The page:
If there’s a better choice, it’s so easy to make

It goes something like

Of course, of course, of course


I never learned to hate someone whose

Skin color was not my own

I know my own, it’s dull

I find other skin colors so interesting

It’s marvelous—I can’t do that!

I suppose some will call me traitor

Probably do

I suppose I do not care

Except for sadness that the myriad

Cannot be loved

Have I been passed over so that

A Black woman could be preferred



I understand

I mean, I want work, too

And I know I didn’t start it

But really

What does it take for anyone to get a job

It should be the work

But I find too many places with those who

Do not care in the wrong way



Get them up, then

Those who need the rising

Rise over me

That’s all right

Don’t worry, anything I might feel by way of

Patronizing is compensated by the pain

Of loss

But it’s not only my own

It’s yours

And I’m sorry

For a change, let’s all take the chance

To bleed


C L Couch



Tell Them We Are Rising | History & Impact of Historically Black … – PBS Tell Them We Are Rising explores pivotal role historically black colleges & universities (HBCUs) have played over 150 years in American history and identity.

Tell Them We Are Rising: The Story of Black Colleges and … – IMDb A haven for Black intellectuals, artists and revolutionaries-and path of promise toward the American dream-Black colleges and universities have educated the …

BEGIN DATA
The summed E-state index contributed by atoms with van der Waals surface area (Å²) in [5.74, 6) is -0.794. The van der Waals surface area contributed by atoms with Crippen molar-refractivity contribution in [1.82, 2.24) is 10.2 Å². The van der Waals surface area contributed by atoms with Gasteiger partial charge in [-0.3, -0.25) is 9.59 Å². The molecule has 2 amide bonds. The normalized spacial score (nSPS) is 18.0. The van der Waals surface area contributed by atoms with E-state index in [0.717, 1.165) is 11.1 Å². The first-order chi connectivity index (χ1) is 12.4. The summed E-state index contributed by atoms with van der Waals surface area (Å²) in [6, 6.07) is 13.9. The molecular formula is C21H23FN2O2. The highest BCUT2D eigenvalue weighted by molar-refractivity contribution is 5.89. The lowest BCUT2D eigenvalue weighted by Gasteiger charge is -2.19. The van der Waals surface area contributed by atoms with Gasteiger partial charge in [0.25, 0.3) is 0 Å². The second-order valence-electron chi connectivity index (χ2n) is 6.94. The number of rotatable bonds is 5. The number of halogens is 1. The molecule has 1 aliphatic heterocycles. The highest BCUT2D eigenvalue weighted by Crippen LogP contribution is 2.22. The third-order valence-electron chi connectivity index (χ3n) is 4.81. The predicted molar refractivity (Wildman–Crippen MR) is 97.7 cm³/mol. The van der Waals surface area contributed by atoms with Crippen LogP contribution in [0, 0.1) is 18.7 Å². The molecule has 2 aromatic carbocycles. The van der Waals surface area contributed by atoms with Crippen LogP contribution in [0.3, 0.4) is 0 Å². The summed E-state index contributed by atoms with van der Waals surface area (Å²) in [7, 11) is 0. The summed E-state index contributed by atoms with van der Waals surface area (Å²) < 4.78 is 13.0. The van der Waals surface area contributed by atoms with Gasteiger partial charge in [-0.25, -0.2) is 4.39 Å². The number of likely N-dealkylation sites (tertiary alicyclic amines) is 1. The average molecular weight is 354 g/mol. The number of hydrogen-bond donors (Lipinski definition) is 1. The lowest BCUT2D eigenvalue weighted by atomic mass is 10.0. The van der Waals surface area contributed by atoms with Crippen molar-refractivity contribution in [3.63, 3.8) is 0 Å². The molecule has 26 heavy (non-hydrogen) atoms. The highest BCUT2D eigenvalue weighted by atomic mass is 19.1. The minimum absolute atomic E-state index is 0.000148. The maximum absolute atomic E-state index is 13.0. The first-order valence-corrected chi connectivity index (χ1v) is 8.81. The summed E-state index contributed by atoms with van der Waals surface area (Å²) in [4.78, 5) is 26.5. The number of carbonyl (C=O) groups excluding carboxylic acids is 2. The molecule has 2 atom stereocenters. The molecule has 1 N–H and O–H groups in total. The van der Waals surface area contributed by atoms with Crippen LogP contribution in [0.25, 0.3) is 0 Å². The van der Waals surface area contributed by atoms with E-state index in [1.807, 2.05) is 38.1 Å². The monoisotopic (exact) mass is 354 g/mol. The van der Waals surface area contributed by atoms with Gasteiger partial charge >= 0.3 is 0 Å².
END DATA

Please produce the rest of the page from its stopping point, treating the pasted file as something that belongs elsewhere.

A black man goes into the “colored” entrance of the Crescent Movie Theatre in Belzoni, Mississippi, 1939.

Marion Post Wolcott – This image is available from the United States Library of Congress‘s Prints and Photographs division under the digital ID ppmsca.12888.

Public Domain


Chess Pieces

Chess Pieces


On the local television news,

A black man and a white man


Share half-jokes with each other,

And they chuckle

It’s good to see the black man and the white man

Having fun

How much of it is scripted? I don’t care

It was real enough

For local news

And my heart, today


The monarch of what I am

And what I want

Thinks and feels protected

And a little rested


C L Couch



Hans / 22248 images





It’s math, you know

Yellow on blue and green

Make joy

Black and white equals


All the colors are from God,

And they are gifts

That harmonize

The promise of a rainbow

The sign of Noah

A pledge not to

Destroy but leave things

To build


C L Couch



tree rainbow Africa


The Ashburn Old School

The Ashburn Old School “on the edge”

of Washington, D.C., Vandalized Last



Might I apologize for an entire color?

I can’t—I didn’t make it, nor do I feel

intense affiliation.  But whites (I figure

whites) have defaced an old school on